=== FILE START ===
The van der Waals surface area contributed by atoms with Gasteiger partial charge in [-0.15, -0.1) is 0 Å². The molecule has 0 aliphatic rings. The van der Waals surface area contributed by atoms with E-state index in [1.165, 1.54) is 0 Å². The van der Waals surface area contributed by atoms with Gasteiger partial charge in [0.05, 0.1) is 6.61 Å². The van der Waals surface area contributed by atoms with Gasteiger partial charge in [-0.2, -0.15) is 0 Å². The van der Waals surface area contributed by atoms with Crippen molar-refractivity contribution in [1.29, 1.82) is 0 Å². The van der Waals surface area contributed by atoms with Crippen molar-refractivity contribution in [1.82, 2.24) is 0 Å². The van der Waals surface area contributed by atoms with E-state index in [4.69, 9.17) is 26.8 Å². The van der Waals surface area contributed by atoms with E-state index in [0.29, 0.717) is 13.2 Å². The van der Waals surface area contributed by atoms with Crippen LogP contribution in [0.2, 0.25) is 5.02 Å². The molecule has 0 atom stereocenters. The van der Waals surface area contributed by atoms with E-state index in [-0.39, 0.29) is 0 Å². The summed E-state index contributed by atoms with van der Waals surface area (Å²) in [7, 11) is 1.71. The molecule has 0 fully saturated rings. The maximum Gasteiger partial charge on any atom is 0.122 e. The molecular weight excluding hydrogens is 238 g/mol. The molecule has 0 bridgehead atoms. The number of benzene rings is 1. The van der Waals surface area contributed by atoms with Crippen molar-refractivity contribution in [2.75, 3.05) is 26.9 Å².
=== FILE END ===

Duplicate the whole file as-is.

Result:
The van der Waals surface area contributed by atoms with Gasteiger partial charge in [-0.15, -0.1) is 0 Å². The molecule has 0 aliphatic rings. The van der Waals surface area contributed by atoms with E-state index in [1.165, 1.54) is 0 Å². The van der Waals surface area contributed by atoms with Gasteiger partial charge in [0.05, 0.1) is 6.61 Å². The van der Waals surface area contributed by atoms with Gasteiger partial charge in [-0.2, -0.15) is 0 Å². The van der Waals surface area contributed by atoms with Crippen molar-refractivity contribution in [1.29, 1.82) is 0 Å². The van der Waals surface area contributed by atoms with Crippen molar-refractivity contribution in [1.82, 2.24) is 0 Å². The van der Waals surface area contributed by atoms with E-state index in [4.69, 9.17) is 26.8 Å². The van der Waals surface area contributed by atoms with E-state index in [0.29, 0.717) is 13.2 Å². The van der Waals surface area contributed by atoms with Crippen LogP contribution in [0.2, 0.25) is 5.02 Å². The molecule has 0 atom stereocenters. The van der Waals surface area contributed by atoms with E-state index in [-0.39, 0.29) is 0 Å². The summed E-state index contributed by atoms with van der Waals surface area (Å²) in [7, 11) is 1.71. The molecule has 0 fully saturated rings. The maximum Gasteiger partial charge on any atom is 0.122 e. The molecular weight excluding hydrogens is 238 g/mol. The molecule has 0 bridgehead atoms. The number of benzene rings is 1. The van der Waals surface area contributed by atoms with Crippen molar-refractivity contribution in [2.75, 3.05) is 26.9 Å².